Journalists Start '48 HR' Magazine, CBS Cries Foul
Back in April, journalists Matthew Honan, Sarah Rich and Alexis Madrigal were drinking together at a San Francisco bar, when they suddenly found themselves wondering about whether it'd be possible to start a new magazine over the course of a single weekend. Ideas were thrown around, and announcements trickled their way down the social media pipeline. Within the course of two days, the troika found themselves with over 1,500 submitted pieces of original writing, photography and illustrations for their maiden issue, the theme of which was "hustle." By the end of the weekend, they finalized their first issue (or "issue zero," as they called it), and printed it under the name '48 HR: Hustle.' In an editor's note, the group proudly proclaimed its collective determination to prove "that it doesn't take a bunch of money and lawyers to make something great."
It may not have taken a lot of money, but it'll likely take a few lawyers if the trio wants to continue their venture any further. That's because bigwigs at CBS soon caught wind of the project, and decided that the title of '48 HR' was a bit too close to its own show '48 Hours.' On May 11th, CBS assistant general counsel Lauren Marcello sent a cease-and-desist letter to the publishers, claiming the network's rights to the '48 Hours' trademark, and warning them, "Your use is unlawful and constitutes trademark infringement, dilution and unfair competition."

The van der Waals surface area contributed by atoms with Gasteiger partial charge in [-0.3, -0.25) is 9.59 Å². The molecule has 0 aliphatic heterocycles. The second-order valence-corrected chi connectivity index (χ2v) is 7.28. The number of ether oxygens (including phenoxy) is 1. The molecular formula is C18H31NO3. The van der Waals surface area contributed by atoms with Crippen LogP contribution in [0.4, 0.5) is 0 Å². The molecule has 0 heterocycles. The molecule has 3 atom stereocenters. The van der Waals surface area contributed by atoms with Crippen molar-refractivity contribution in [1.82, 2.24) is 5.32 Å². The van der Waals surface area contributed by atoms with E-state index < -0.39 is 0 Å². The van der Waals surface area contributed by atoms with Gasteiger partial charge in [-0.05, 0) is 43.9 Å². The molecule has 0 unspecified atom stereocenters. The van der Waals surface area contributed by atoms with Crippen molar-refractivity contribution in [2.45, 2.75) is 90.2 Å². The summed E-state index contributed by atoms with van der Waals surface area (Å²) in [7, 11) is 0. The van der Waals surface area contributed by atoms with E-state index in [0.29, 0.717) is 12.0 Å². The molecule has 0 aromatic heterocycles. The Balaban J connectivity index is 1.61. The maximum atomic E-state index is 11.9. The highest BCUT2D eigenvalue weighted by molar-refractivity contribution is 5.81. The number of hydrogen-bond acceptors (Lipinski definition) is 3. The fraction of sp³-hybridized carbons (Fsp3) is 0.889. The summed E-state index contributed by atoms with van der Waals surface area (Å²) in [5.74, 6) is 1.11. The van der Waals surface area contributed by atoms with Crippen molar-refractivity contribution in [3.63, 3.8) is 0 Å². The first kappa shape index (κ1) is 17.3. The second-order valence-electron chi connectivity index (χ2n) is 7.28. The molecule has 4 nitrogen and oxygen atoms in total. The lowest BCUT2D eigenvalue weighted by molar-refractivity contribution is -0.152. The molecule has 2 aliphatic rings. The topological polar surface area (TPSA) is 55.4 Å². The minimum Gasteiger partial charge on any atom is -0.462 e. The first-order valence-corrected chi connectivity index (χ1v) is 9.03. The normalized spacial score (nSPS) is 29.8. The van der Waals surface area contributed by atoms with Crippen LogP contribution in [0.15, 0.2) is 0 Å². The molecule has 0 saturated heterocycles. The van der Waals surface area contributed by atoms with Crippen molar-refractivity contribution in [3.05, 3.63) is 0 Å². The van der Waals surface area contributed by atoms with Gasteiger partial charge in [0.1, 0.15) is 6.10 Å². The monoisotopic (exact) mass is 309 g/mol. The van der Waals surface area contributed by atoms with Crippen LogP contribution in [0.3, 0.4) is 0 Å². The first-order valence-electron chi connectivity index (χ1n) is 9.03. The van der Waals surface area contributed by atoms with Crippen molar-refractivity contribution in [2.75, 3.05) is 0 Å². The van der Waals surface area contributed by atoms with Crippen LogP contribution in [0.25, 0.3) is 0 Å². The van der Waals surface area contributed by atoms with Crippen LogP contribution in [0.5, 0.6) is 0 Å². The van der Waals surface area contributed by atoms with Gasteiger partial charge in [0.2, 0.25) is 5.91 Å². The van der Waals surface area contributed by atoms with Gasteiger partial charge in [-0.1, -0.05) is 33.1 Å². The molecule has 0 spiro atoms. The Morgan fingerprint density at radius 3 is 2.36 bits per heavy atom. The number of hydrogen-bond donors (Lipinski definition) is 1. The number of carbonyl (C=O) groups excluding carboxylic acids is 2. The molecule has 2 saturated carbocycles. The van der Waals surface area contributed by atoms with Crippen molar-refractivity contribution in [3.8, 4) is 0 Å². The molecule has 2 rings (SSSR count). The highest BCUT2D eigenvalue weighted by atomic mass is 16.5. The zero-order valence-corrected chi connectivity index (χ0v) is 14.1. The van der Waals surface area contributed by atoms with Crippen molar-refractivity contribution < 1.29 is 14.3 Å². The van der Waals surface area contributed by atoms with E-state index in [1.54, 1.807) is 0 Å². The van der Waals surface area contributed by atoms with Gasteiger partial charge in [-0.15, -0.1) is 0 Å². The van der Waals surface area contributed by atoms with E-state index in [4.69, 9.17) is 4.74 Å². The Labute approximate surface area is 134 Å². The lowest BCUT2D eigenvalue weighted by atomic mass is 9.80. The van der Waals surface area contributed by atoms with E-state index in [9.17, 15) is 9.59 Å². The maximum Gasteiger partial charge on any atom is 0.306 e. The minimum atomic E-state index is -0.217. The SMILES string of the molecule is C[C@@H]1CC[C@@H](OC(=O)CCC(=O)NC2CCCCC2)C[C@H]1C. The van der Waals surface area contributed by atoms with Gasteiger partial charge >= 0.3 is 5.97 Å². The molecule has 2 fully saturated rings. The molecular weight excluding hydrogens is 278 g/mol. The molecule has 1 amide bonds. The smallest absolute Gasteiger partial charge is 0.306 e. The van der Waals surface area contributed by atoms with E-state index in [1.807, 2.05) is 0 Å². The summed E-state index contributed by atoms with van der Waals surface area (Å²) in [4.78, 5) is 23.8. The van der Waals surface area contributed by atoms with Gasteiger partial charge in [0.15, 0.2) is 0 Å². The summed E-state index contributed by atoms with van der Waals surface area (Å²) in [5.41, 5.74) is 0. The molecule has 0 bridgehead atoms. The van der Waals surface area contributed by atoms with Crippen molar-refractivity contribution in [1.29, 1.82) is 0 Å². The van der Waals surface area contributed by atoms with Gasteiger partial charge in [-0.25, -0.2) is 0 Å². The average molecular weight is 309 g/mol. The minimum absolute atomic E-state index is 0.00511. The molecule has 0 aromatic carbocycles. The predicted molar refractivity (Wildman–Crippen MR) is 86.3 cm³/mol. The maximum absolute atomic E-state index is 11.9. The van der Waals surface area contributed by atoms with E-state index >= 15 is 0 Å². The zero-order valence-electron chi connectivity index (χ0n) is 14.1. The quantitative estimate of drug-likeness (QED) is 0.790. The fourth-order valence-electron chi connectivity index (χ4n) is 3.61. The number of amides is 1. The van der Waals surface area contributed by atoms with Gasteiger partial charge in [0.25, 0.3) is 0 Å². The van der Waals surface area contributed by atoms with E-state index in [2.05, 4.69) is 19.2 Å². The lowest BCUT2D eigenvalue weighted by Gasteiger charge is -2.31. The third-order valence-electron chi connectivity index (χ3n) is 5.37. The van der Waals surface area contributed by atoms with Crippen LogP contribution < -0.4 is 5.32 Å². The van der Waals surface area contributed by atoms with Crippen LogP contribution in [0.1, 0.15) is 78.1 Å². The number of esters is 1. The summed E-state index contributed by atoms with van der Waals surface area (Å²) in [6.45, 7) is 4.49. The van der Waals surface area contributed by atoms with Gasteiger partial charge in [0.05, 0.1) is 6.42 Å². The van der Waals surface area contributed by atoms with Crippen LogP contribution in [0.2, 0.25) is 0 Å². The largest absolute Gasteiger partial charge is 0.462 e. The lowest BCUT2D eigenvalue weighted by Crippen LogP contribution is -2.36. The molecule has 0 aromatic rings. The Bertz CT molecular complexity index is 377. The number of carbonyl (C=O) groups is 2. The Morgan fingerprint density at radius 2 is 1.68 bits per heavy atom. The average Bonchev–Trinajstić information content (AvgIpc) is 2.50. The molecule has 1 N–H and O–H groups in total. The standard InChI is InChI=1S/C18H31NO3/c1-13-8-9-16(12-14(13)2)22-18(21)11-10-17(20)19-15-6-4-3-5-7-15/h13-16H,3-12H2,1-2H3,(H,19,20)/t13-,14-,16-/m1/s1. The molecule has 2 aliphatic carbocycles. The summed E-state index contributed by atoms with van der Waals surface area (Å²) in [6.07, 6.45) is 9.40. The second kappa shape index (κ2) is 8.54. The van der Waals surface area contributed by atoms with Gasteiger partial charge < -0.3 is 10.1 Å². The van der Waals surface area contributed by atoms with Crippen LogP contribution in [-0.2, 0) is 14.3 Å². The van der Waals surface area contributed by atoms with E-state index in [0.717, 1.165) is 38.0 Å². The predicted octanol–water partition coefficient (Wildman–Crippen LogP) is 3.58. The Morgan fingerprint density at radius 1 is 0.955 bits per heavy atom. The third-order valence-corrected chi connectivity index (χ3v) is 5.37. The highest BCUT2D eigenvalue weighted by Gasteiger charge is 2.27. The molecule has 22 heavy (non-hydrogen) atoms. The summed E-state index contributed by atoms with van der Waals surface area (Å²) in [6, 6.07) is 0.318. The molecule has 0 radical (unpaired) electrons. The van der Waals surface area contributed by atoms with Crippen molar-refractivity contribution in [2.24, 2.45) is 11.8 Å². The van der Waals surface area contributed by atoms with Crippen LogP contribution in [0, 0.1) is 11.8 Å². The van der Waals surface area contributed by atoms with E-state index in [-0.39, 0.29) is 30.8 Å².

So far, the magazine has sold about 1,000 copies at $10 a pop, which, as the New York Times puts it, "will be split in a complicated hippie-ish formula" among the participants. The entire controversy, then, seems to be just another tragic instance of an insecure playground bully huffing and puffing over what amounts to corporate lunch money. Besides, as Honan says, "Tweaking what is already there at the behest of lawyers seems very contrary to the spirit of the project." He also admits, however, that "the unfortunate truth" may be that "you can't do anything really large scale in contemporary society without have a legal team and a corporation." He's probably right, but for the sake of entrepreneurial journalism, we'd like to hope he's wrong. [From: New York Times: Media Decoder]